Scientist Inside A Fusion Reactor

Better materials needed

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A new kind of metal could make nuclear power plants more robust, by resisting the damage that radiation does to traditional steel.

No one wants an old nuclear plant. This week, campaigners in three European countries lobbied to close two 40-year old Belgian nuclear reactors thanks to concerns about defects.

Nuclear power plants make neutrons – lots of them. As neutrons leave the core, where the nuclear fuel is stored and energy-generating reactions take place, they hit the atoms in the steel that surrounds it. Some neutrons knock atoms out of place, which can alter the properties of the steel, making it brittle. The result is nuclear power plants need to periodically replace the steel parts, an expensive and time-consuming job.

So Kai Nordlund at the University of Helsinki, Finland, and his colleagues experimented with hybrid metals called high-entropy alloys to see if they were better at surviving radiation.


“With the new generation of reactors, the radiation is more severe,” Nordlund says. “So there is a big drive to find metals that could survive this.”

Better than steel

In high-entropy alloys, the crystals of the different elements are randomly placed, so the odds of meeting an atom of given element are the same no matter which direction you travel. This is different from steel, in which atoms have discernable patterns and clusters.

Although high-entropy alloys have existed for more than 10 years, it is only in the past few years that they have become high-quality enough to use in research.

The scientists ran simulations to figure out which combinations might be most resistant to radiation, and settled on alloys of nickel-iron and nickel-cobalt-chromium. They then made micrometre-thin discs of the new metals and fired a beam of gold and nickel nuclei at them to simulate what might happen in a real nuclear reactor.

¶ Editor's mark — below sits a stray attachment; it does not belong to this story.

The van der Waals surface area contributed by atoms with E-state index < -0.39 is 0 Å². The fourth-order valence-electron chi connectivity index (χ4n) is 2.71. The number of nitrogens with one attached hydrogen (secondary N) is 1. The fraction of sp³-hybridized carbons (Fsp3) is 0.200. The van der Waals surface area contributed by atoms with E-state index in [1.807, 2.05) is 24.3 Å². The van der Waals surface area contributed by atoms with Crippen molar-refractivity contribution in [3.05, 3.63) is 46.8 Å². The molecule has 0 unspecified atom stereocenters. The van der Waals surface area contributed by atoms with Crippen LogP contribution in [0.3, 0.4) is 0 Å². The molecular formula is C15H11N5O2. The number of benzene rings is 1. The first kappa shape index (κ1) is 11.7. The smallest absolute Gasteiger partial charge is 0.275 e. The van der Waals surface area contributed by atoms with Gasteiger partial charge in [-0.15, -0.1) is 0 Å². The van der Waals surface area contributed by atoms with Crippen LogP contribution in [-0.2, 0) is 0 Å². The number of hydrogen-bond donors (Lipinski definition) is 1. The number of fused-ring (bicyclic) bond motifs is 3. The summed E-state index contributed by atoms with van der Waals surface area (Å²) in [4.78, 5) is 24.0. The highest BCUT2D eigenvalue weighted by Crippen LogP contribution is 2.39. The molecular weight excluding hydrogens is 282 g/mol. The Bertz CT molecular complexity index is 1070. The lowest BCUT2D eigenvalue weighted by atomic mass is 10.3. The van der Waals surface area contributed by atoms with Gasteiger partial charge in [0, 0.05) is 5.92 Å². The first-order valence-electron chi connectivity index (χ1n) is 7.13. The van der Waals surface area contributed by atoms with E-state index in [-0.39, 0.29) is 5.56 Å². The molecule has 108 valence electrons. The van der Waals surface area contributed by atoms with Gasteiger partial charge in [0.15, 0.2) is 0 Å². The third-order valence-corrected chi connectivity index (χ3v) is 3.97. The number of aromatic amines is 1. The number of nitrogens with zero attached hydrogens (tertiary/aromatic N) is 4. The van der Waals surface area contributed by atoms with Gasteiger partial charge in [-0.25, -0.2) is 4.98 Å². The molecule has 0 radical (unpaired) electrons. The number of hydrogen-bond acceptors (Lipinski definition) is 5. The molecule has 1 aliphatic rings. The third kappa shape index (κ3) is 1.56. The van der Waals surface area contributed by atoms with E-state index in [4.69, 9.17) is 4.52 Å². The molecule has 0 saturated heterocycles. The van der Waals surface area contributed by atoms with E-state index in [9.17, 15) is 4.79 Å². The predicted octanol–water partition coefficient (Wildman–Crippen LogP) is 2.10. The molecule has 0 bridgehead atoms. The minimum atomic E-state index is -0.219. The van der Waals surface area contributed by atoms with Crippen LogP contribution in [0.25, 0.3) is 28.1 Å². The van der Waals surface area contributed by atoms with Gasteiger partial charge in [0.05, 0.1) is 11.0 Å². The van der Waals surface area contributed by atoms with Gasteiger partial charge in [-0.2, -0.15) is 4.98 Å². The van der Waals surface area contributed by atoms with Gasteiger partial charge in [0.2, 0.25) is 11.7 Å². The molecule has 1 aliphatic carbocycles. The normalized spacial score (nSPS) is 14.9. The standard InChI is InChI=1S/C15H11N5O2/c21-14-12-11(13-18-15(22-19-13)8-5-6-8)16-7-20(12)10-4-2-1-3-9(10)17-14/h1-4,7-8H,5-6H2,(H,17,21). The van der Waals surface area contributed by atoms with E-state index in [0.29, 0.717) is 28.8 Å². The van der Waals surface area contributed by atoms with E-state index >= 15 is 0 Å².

When they analysed the discs, they found two to three times fewer defects – places where the structure of the metal was wrong – in the alloy than in a disc of pure nickel. They used pure nickel because it is easier to do the calculations than for steel, says Yanwen Zhang at Oak Ridge National Laboratory in Tennessee, a co-author of the study.

In the simulations, the alloys performed better than alloys of iron with 10 per cent chromium, typical of stainless steel. The metals’ different crystal structures mean the comparison isn’t perfect, but it looks promising.

New class of materials

Zhang notes their experiments show you can predict the properties of alloys by just plugging in the atoms you want. “This was with two and three elements,” she says. “There are ones we haven’t tried.” If these can perform just as well as steel, then there are many, many more that can do even better, she adds.

It will still be years before a new alloy is ready for use in real nuclear plants, says Nordlund. “We are very happy but I wouldn’t dare yet to build a nuclear reactor out of these materials,” he says.

Other materials scientists agree that the alloys are not ready for prime time. The measure Nordlund and colleagues used – defects per atom – is only one of many metrics, says Matt Gordon of the US Nuclear Regulatory Commission’s Office of Nuclear Regulatory Research. Eventually they’ll have to do full-scale tests.

“What these authors are doing is where alloy development starts,” he says. “It’s a whole new class of materials.”

Journal reference: Physical Review Letters, in press

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